Dare Greatly

brene

After watching a TED Talk which went viral several years ago, I’ve been following the work of sociologist Brené Brown. In one of Brown’s books, Daring Greatly,  she draws on research and personal experience to point out what one reviewer calls, “the paradox of courage”: we become strong by embracing vulnerability; we dare more greatly when we acknowledge our fear.

Ministry in the twenty-first century requires us to dare greatly!

When I sit at a local coffee shop wearing my collar, working on a sermon or newsletter article, I admit feeling a bit self-conscious at times. (Okay, if truth be told, I feel self-conscious most of the time.) I wonder if I will be accepted or even confronted for my faith. “Dare greatly,” Brown says.

When we as a congregation try new things like walk in the neighborhood with door hangers advertising Vacation Bible School or offer an online Bible study where anyone can join in and comment or have faith conversations at a pub where other people can hear us or pray outdoors on a street in Alexandria, we allow ourselves to be vulnerable. “Dare greatly,” Brown says.

We dare more greatly when we acknowledge our fear. Exposing ourselves as Christians in today’s world takes such courage.

It isn’t easy for me either – and I’m a pastor!

Where do I hope you’ll be brave?

  • I hope you’ll bravely join us in September or October on the First Thursday in Del Ray at the Good Shepherd “pay it forward” table.
  • I hope you’ll bravely introduce yourself to someone you don’t know or whose name you can’t remember every week at worship.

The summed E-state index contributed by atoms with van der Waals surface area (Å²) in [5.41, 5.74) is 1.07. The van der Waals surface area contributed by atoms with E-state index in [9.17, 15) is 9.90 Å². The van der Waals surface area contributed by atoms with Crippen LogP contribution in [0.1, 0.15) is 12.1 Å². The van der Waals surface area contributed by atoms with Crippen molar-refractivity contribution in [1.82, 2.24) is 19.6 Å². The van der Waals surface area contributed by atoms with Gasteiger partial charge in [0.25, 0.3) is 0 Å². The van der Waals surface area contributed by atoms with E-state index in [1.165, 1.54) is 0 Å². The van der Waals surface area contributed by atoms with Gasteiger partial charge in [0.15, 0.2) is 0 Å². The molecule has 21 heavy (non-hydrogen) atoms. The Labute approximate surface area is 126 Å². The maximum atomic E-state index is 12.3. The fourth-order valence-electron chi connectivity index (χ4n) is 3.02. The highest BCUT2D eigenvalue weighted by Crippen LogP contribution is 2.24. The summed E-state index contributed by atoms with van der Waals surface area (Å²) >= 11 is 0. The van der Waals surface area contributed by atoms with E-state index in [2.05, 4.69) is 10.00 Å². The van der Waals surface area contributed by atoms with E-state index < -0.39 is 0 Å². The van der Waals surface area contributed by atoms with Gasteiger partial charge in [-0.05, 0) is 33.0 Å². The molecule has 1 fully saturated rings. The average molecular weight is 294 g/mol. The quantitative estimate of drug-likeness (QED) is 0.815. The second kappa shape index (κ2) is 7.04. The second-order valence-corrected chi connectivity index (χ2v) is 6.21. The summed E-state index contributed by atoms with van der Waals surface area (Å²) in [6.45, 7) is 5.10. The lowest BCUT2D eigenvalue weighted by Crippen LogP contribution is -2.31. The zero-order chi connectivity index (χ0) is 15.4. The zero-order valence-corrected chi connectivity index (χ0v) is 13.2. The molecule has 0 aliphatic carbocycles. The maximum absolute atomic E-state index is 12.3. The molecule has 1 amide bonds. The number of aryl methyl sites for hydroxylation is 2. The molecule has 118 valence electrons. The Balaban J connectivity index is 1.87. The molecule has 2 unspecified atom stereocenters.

• I hope you’ll bravely share events and activities from Good Shepherd on your Facebook page or through your Twitter account.
  • I hope you’ll bravely sign up for a service project for God’s Work Our Hands Day of Service even if you don’t know exactly what you’ll be doing.
  • I hope you’ll bravely use Facebook Live during worship for a choir anthem or faith story (or even a sermon!) J
  • I hope you’ll bravely serve on a team of Sunday School teachers even if you think you don’t know enough about the Bible.
  • I hope you’ll bravely see a ministry you’re passionate about and help get Good Shepherd involved.
  • I hope you’ll bravely seek help for an addiction or be honest with someone about your parenting struggles or ask a doctor about symptoms of a mental illness.
  • I hope you’ll bravely offer to say a prayer for a colleague who is going through a tough time.

Reaching out, being brave, daring greatly is how we will #feedmoresheep in the 21st century.

Be of good courage!

 

In Christ,

Pastor Jen

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